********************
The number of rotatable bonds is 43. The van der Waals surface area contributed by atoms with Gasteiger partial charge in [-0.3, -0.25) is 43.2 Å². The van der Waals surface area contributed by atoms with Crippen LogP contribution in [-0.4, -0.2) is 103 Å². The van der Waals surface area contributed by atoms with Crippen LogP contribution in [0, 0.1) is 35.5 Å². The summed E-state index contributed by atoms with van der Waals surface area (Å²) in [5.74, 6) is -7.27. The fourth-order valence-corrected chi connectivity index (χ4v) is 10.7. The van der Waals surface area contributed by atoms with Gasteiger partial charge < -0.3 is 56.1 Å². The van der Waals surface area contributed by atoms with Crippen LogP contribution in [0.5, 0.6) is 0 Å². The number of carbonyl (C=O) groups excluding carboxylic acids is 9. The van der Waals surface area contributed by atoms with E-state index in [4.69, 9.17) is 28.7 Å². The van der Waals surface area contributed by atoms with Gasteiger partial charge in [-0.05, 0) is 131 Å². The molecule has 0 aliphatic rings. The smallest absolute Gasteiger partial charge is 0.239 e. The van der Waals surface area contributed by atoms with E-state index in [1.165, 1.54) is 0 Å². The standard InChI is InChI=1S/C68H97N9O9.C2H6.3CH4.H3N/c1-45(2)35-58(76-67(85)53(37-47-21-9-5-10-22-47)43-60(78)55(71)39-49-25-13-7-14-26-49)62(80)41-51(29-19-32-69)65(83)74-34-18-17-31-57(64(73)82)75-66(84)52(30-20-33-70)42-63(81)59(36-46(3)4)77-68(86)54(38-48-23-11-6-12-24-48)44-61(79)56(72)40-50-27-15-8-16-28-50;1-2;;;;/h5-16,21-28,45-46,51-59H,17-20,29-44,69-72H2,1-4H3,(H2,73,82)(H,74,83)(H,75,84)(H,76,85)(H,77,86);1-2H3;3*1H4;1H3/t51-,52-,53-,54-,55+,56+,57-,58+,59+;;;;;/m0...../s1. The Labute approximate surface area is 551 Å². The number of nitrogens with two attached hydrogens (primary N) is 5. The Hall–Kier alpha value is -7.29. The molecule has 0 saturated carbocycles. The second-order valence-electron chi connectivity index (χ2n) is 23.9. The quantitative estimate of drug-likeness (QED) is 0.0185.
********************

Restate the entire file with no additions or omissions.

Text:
The number of rotatable bonds is 43. The van der Waals surface area contributed by atoms with Gasteiger partial charge in [-0.3, -0.25) is 43.2 Å². The van der Waals surface area contributed by atoms with Crippen LogP contribution in [-0.4, -0.2) is 103 Å². The van der Waals surface area contributed by atoms with Crippen LogP contribution in [0, 0.1) is 35.5 Å². The summed E-state index contributed by atoms with van der Waals surface area (Å²) in [5.74, 6) is -7.27. The fourth-order valence-corrected chi connectivity index (χ4v) is 10.7. The van der Waals surface area contributed by atoms with Gasteiger partial charge < -0.3 is 56.1 Å². The van der Waals surface area contributed by atoms with Crippen LogP contribution in [0.5, 0.6) is 0 Å². The number of carbonyl (C=O) groups excluding carboxylic acids is 9. The van der Waals surface area contributed by atoms with E-state index in [4.69, 9.17) is 28.7 Å². The van der Waals surface area contributed by atoms with Gasteiger partial charge in [-0.05, 0) is 131 Å². The molecule has 0 aliphatic rings. The smallest absolute Gasteiger partial charge is 0.239 e. The van der Waals surface area contributed by atoms with E-state index in [1.165, 1.54) is 0 Å². The standard InChI is InChI=1S/C68H97N9O9.C2H6.3CH4.H3N/c1-45(2)35-58(76-67(85)53(37-47-21-9-5-10-22-47)43-60(78)55(71)39-49-25-13-7-14-26-49)62(80)41-51(29-19-32-69)65(83)74-34-18-17-31-57(64(73)82)75-66(84)52(30-20-33-70)42-63(81)59(36-46(3)4)77-68(86)54(38-48-23-11-6-12-24-48)44-61(79)56(72)40-50-27-15-8-16-28-50;1-2;;;;/h5-16,21-28,45-46,51-59H,17-20,29-44,69-72H2,1-4H3,(H2,73,82)(H,74,83)(H,75,84)(H,76,85)(H,77,86);1-2H3;3*1H4;1H3/t51-,52-,53-,54-,55+,56+,57-,58+,59+;;;;;/m0...../s1. The Labute approximate surface area is 551 Å². The number of nitrogens with two attached hydrogens (primary N) is 5. The Hall–Kier alpha value is -7.29. The molecule has 0 saturated carbocycles. The second-order valence-electron chi connectivity index (χ2n) is 23.9. The quantitative estimate of drug-likeness (QED) is 0.0185.